Olivier-nominee and star of Amélie The Musical – now on at the Criterion Theatre – reveals her castaway choices
This book is about 13-year-old pianist Annabelle’s journey through her teenage rebellion. I read this book a thousand times, it feels, when I myself was dealing with the struggles of teens. Her problems felt so big to me at the time – I remember reading the book and being aware of their intensity, how life could become so heavy with burden that one could find themselves no longer able to play their instrument. Having grown up in a home filled with music myself, this blockage felt very real to me – it was a language of pain I could very much relate to.
Everything is Illuminated
by Jonathan Safran Foer
This book swept me off my feet. It follows Jonathan as he sets off to Ukraine in search of the woman who saved his grandfather from the Nazis. The humour in the language of the narration, Alex the Ukrainian guide, who’s English is beautifully flawed, paralleled with a second, more poetic and surreal story line, that of the imagined memories of Jonathan’s grandfather’s lost Shtetl, works wonderfully to get you to laugh a real belly laugh and cry with sorrow at the thought of all the lost souls. It tackles identity and culture, by forcing the characters to question who they really are, to let go of old preconceptions. Trauma, memories, identity.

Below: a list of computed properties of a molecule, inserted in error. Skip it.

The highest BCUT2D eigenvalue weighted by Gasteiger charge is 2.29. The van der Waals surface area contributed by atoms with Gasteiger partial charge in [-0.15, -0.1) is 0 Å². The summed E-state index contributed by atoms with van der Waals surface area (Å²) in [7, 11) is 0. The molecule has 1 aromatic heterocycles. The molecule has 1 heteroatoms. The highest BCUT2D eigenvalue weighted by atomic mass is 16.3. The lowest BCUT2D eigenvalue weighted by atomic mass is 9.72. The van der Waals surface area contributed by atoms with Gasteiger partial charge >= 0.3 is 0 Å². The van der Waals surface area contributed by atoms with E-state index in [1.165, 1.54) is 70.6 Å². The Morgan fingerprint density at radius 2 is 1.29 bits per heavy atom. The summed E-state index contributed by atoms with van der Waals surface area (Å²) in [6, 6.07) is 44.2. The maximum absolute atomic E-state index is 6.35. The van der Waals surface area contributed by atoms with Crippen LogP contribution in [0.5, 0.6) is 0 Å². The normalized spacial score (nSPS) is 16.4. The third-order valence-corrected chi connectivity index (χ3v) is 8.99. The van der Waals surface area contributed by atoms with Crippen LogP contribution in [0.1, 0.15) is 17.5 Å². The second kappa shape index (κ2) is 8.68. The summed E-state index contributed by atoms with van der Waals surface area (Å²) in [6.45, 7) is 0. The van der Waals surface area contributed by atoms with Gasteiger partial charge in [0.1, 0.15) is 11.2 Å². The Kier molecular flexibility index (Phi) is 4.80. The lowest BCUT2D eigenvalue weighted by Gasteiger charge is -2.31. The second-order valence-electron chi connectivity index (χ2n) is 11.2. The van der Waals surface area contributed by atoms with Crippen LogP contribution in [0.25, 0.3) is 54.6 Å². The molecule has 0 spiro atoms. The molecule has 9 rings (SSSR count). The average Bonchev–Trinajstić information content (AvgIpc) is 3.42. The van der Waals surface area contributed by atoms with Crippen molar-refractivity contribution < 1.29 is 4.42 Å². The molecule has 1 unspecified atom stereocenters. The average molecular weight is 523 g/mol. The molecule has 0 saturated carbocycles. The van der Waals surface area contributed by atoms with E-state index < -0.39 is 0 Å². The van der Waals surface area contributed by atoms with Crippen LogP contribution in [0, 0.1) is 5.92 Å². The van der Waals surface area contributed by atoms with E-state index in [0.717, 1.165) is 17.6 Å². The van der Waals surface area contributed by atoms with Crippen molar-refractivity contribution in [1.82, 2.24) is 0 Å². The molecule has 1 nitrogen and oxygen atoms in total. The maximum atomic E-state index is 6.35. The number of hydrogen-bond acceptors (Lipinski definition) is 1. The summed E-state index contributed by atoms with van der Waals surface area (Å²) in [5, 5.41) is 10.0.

Memoirs of a Geisha
by Arthur Golden
Another book that has followed me throughout my teenage years, one that I read so much, the front cover has had to be taped back in place. I remember dreaming of Japan, of cherry blossom trees, of evening tea parties. In moments of droughts in my life, I would often pick up the book and read the first few chapters. Having read it so often, all it takes is a page or two and I’m right back in that world I have created in my mind around that book.
A Little Life
by Hanya Yanagihara
A harrowing book that I’ve had to put down and hide in the freezer for a month at a time, A Little life follows the friendship of four fellas from college years through to middle-age. A book of love, identity search, dealing with personal trauma…I have cursed many times, cried and dropped the book out of frustration, yet the powerful relationships and characters kept pulling me back in. Not one for the faint-hearted, this book really is a big roller coaster.
The Bear and the Piano
by David Litchfield
Being a new mother, I haven’t had the luxury of reading a book for myself in quite some time now, however, we are reading the same children’s book over and over and over… The Bear and the Piano is one I never get tired of reading. The illustrations are simply stunning, and the idea of a bear playing the piano is absolutely delightful. A nice tale of music, personal growth and knowing what truly matters and who will always have your back.